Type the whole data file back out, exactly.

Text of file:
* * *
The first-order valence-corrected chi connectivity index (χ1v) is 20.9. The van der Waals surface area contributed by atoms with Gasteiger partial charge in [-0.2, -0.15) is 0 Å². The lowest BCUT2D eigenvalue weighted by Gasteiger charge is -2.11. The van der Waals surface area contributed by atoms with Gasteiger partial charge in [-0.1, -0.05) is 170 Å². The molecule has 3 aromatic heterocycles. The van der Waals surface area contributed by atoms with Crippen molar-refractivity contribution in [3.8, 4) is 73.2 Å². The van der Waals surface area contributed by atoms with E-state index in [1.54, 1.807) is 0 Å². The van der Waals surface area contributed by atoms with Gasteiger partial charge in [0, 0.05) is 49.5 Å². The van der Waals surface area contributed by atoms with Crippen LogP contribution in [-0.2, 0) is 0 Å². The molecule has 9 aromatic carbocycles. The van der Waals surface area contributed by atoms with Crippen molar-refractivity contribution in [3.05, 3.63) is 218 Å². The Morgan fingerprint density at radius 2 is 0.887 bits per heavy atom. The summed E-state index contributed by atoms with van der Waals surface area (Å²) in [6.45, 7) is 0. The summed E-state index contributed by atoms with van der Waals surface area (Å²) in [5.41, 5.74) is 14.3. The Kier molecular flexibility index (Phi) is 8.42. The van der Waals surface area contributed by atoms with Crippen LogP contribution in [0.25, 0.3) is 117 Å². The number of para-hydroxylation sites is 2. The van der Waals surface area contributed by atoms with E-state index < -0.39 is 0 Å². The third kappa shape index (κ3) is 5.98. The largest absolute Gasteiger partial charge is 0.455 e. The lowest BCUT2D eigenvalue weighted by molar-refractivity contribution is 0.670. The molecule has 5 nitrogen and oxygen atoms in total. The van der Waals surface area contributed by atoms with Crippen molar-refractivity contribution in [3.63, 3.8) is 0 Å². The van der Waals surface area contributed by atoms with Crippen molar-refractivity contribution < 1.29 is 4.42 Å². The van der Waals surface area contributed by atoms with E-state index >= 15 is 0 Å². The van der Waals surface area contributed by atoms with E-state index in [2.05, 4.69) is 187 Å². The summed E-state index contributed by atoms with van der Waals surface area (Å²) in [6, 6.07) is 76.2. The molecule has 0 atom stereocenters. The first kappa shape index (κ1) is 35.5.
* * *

The first-order valence-corrected chi connectivity index (χ1v) is 20.9. The van der Waals surface area contributed by atoms with Gasteiger partial charge in [-0.2, -0.15) is 0 Å². The lowest BCUT2D eigenvalue weighted by Gasteiger charge is -2.11. The van der Waals surface area contributed by atoms with Gasteiger partial charge in [-0.1, -0.05) is 170 Å². The molecule has 3 aromatic heterocycles. The van der Waals surface area contributed by atoms with Crippen molar-refractivity contribution in [3.8, 4) is 73.2 Å². The van der Waals surface area contributed by atoms with E-state index in [1.54, 1.807) is 0 Å². The van der Waals surface area contributed by atoms with Gasteiger partial charge in [0, 0.05) is 49.5 Å². The van der Waals surface area contributed by atoms with Crippen LogP contribution in [-0.2, 0) is 0 Å². The molecule has 9 aromatic carbocycles. The van der Waals surface area contributed by atoms with Crippen molar-refractivity contribution in [3.05, 3.63) is 218 Å². The Morgan fingerprint density at radius 2 is 0.887 bits per heavy atom. The summed E-state index contributed by atoms with van der Waals surface area (Å²) in [6.45, 7) is 0. The summed E-state index contributed by atoms with van der Waals surface area (Å²) in [5.41, 5.74) is 14.3. The Kier molecular flexibility index (Phi) is 8.42. The van der Waals surface area contributed by atoms with Crippen LogP contribution in [0.25, 0.3) is 117 Å². The number of para-hydroxylation sites is 2. The van der Waals surface area contributed by atoms with E-state index < -0.39 is 0 Å². The third kappa shape index (κ3) is 5.98. The largest absolute Gasteiger partial charge is 0.455 e. The lowest BCUT2D eigenvalue weighted by molar-refractivity contribution is 0.670. The molecule has 5 nitrogen and oxygen atoms in total. The van der Waals surface area contributed by atoms with Crippen molar-refractivity contribution in [3.63, 3.8) is 0 Å². The van der Waals surface area contributed by atoms with Crippen molar-refractivity contribution < 1.29 is 4.42 Å². The van der Waals surface area contributed by atoms with E-state index >= 15 is 0 Å². The van der Waals surface area contributed by atoms with E-state index in [2.05, 4.69) is 187 Å². The summed E-state index contributed by atoms with van der Waals surface area (Å²) in [6, 6.07) is 76.2. The molecule has 0 atom stereocenters. The first kappa shape index (κ1) is 35.5.